Financing Alternatives: Growth or Harvest

Sell Side

In addition to an outright sale or acquisition of a business for cash, there are many alternatives to finance a growth or harvest strategy. Some are listed below.

Leveraged Recapitalization

The business owner or management team takes on debt to buy out other shareholders’ interests. An earn-out where other shareholders’ interests are bought out over a period of time has the added benefits of less debt up front and healthier cash flows.

  • Ability to maintain controlling interest and equity position
  • Job security for long-time employees and management
  • Satisfy conflicting interests of successors to the business
  • Cash pay-out may be unfavorably taxed as a dividend as opposed to capital gains
  • Financing requires new equity committed, assets and/or healthy cash-flows

Leveraged Merger or Acquisition

The company undergoes a leveraged recapitalization above and then merges with or is acquired by another company. A third-party may take a large equity position in the privately held company providing capital to fund acquisitions, large expansions or R&D programs. When an acquisition is contemplated, the third-party invests equity and/or raises necessary supplementary financing.

  • Same issues inherent to leveraged recapitalization
  • Inherent restructuring that often includes selling or closing business units, factories, product lines
  • Controlling interest is lost
  • No job security for long-time employees and management
  • Employment agreements used to protect business owners and management

Private IPO

The business owner sells to a levered buy-out firm and receives cash for equity. 49% of the equity is typically held by the buy-out firm who reinvests in common stock and 51% of the equity is retained by the business owner and management who reinvest in common stock on tax-deferred basis. The buy-out firm invests in preferred shares with an annual dividend and warrants exercisable for common stock if managements’ projections are unmet to bring firm to 65% ownership. Private IPO is financed with debt.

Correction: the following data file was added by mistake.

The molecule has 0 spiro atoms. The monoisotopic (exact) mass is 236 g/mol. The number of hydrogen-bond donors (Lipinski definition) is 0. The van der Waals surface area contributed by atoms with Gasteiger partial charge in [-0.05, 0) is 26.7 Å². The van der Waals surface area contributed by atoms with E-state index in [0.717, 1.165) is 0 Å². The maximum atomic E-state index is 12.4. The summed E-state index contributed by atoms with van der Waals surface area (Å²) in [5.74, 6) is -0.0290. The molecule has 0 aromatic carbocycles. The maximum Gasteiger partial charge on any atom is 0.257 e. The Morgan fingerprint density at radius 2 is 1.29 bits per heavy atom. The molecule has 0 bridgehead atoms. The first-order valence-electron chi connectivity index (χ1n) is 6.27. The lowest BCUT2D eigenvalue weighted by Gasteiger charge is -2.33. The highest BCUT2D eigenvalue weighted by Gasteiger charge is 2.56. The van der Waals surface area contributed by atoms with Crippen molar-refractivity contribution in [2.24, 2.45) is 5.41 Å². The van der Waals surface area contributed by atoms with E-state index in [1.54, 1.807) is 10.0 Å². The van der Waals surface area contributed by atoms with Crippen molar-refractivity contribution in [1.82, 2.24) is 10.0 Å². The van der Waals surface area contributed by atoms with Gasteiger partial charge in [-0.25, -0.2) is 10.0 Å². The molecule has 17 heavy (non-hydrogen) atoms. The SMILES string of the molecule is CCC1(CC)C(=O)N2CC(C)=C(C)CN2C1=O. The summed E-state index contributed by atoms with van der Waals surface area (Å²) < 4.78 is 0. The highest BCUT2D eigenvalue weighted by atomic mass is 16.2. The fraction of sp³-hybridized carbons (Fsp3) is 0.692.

• Ability to maintain controlling interest and equity position
  • Job security for long-time employees and management
  • Satisfy conflicting interests of successors to the business
  • Cash pay-out is reinvested and tax-deferred
  • Debt financing compared to high cost equity financing is feasible

Employee Stock Option Plan

An ESOP is a stock bonus plan or contribution stock bonus plan with a money purchase pension plan that purchases employer’s securities with funds from the employer that would have been paid as some other form of compensation. A leveraged ESOP uses borrowed funds from the company and/or third party with company securities as collateral. The loan is repaid by the ESOP from employee/employer contributions with the requirement that the employer’s contribution as a percentage of payroll or profits provides for a minimum to pay principle and interest on the loan.

  • Employee motivation and productivity improvement
  • Potential negative impact on dilution, ownership and control
  • Potential interference with other employee benefit plans
  • Potentially high costs associated with navigating complex regulatory requirements and tax concessions
  • Potential negative impact on closely held company due to required annual valuation
  • Officers, major shareholders and highly compensated individuals may not be favored
  • Long duration IRS vesting schedules (5 year cliff or 7 years scheduled)

Public Offering

  • Ability to fund rapid growth
  • Difficult option for smaller firms, especially if operating in more mature, lower growth market
  • SEC restrictions on liquidation (years)
  • Shift to short-term profit focus can have negative effect on business
  • Potential negative impact on business and high associated costs of changes in business practices including reporting and disclosure